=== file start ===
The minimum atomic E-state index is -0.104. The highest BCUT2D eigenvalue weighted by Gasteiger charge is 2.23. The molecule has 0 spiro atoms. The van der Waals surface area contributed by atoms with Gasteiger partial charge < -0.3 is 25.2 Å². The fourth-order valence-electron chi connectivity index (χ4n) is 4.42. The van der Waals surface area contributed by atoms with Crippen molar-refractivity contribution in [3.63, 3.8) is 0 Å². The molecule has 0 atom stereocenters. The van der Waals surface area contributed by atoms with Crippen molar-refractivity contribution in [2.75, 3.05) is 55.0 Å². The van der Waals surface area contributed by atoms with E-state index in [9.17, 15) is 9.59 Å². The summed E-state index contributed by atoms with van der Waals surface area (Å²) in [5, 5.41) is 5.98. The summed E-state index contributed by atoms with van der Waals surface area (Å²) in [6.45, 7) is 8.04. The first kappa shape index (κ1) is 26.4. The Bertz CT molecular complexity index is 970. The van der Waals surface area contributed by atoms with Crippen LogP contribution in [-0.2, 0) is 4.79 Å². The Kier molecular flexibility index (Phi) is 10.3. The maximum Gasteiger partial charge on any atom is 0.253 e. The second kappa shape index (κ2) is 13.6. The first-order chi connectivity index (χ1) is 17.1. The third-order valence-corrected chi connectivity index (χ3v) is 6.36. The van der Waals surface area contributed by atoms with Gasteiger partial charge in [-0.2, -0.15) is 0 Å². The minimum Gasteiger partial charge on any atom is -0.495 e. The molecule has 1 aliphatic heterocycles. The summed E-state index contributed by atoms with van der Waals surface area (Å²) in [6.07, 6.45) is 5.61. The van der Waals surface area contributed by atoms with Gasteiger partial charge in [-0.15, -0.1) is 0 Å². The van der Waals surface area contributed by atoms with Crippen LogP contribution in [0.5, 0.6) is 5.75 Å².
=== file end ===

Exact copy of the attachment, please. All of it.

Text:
The minimum atomic E-state index is -0.104. The highest BCUT2D eigenvalue weighted by Gasteiger charge is 2.23. The molecule has 0 spiro atoms. The van der Waals surface area contributed by atoms with Gasteiger partial charge < -0.3 is 25.2 Å². The fourth-order valence-electron chi connectivity index (χ4n) is 4.42. The van der Waals surface area contributed by atoms with Crippen molar-refractivity contribution in [3.63, 3.8) is 0 Å². The molecule has 0 atom stereocenters. The van der Waals surface area contributed by atoms with Crippen molar-refractivity contribution in [2.75, 3.05) is 55.0 Å². The van der Waals surface area contributed by atoms with E-state index in [9.17, 15) is 9.59 Å². The summed E-state index contributed by atoms with van der Waals surface area (Å²) in [5, 5.41) is 5.98. The summed E-state index contributed by atoms with van der Waals surface area (Å²) in [6.45, 7) is 8.04. The first kappa shape index (κ1) is 26.4. The Bertz CT molecular complexity index is 970. The van der Waals surface area contributed by atoms with Crippen LogP contribution in [-0.2, 0) is 4.79 Å². The Kier molecular flexibility index (Phi) is 10.3. The maximum Gasteiger partial charge on any atom is 0.253 e. The second kappa shape index (κ2) is 13.6. The first-order chi connectivity index (χ1) is 17.1. The third-order valence-corrected chi connectivity index (χ3v) is 6.36. The van der Waals surface area contributed by atoms with Gasteiger partial charge in [-0.2, -0.15) is 0 Å². The minimum Gasteiger partial charge on any atom is -0.495 e. The molecule has 1 aliphatic heterocycles. The summed E-state index contributed by atoms with van der Waals surface area (Å²) in [6.07, 6.45) is 5.61. The van der Waals surface area contributed by atoms with Gasteiger partial charge in [-0.15, -0.1) is 0 Å². The van der Waals surface area contributed by atoms with Crippen LogP contribution in [0.5, 0.6) is 5.75 Å².